Author(s): Pflicke H, Sixt M
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Abstract Although both processes occur at similar rates, leukocyte extravasation from the blood circulation is well investigated, whereas intravasation into lymphatic vessels has hardly been studied. In contrast to a common assumption-that intra- and extravasation follow similar molecular principles-we previously showed that lymphatic entry of dendritic cells (DCs) does not require integrin-mediated adhesive interactions. In this study, we demonstrate that DC-entry is also independent of pericellular proteolysis, raising the question of whether lymphatic vessels offer preexisting entry routes. We find that the perilymphatic basement membrane of initial lymphatic vessels is discontinuous and therefore leaves gaps for entering cells. Using a newly developed in situ live cell imaging approach that allows us to dynamically visualize the cells and their extracellular environment, we demonstrate that DCs enter through these discontinuities, which are transiently mechanically dilated by the passaging cells. We further show that penetration of the underlying lymphatic endothelial layer occurs through flap valves lacking continuous intercellular junctions. Together, we demonstrate free cellular communication between interstitium and lymphatic lumen.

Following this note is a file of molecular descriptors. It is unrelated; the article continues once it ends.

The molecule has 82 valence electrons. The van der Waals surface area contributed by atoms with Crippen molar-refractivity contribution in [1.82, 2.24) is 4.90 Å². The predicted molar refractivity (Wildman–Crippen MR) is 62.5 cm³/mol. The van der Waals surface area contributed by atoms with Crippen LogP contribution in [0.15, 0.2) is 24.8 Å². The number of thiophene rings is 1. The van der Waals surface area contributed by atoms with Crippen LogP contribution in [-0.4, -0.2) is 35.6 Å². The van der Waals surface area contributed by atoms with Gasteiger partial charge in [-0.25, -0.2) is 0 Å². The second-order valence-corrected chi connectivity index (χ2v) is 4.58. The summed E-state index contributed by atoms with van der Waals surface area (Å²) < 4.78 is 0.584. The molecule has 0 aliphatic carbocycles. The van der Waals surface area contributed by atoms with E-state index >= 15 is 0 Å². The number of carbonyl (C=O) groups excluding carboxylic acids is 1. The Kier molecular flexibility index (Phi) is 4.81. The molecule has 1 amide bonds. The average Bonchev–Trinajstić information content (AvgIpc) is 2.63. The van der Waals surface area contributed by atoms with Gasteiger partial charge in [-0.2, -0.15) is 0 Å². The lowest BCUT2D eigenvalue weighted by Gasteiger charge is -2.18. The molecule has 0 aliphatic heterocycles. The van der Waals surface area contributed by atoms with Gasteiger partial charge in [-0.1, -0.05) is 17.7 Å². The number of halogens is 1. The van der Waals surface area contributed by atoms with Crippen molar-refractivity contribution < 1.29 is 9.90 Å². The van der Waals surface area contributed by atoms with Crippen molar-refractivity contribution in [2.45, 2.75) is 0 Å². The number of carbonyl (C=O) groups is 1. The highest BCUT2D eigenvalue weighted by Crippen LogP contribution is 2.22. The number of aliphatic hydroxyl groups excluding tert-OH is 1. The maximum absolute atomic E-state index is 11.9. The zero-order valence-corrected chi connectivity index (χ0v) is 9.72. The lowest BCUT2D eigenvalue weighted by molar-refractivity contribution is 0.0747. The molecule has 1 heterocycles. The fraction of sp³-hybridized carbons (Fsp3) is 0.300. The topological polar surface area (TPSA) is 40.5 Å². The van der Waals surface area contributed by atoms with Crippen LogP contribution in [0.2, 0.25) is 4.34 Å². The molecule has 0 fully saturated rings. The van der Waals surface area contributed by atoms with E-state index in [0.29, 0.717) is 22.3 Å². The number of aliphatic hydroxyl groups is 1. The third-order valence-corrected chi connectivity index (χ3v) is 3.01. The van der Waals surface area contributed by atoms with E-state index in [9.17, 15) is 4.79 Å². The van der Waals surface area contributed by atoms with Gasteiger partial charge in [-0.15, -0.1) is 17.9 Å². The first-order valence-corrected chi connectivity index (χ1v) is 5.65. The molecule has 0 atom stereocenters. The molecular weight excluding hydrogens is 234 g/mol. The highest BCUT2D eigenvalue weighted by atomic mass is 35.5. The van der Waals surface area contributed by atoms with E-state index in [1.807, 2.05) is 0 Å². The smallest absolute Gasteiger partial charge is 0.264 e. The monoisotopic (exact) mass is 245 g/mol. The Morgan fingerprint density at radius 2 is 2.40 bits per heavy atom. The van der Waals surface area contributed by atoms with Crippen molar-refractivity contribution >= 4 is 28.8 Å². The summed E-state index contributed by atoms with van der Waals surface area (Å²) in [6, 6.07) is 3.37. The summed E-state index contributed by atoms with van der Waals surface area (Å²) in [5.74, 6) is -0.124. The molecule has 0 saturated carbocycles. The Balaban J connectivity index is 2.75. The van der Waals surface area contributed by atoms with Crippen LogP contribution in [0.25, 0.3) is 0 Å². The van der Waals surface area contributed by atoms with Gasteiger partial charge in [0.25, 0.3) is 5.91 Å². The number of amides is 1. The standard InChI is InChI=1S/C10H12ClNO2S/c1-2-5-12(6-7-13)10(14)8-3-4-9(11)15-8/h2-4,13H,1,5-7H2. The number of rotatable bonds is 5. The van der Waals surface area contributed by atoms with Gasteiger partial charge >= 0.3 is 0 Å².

This article was published in J Exp Med
and referenced in Journal of Clinical & Cellular Immunology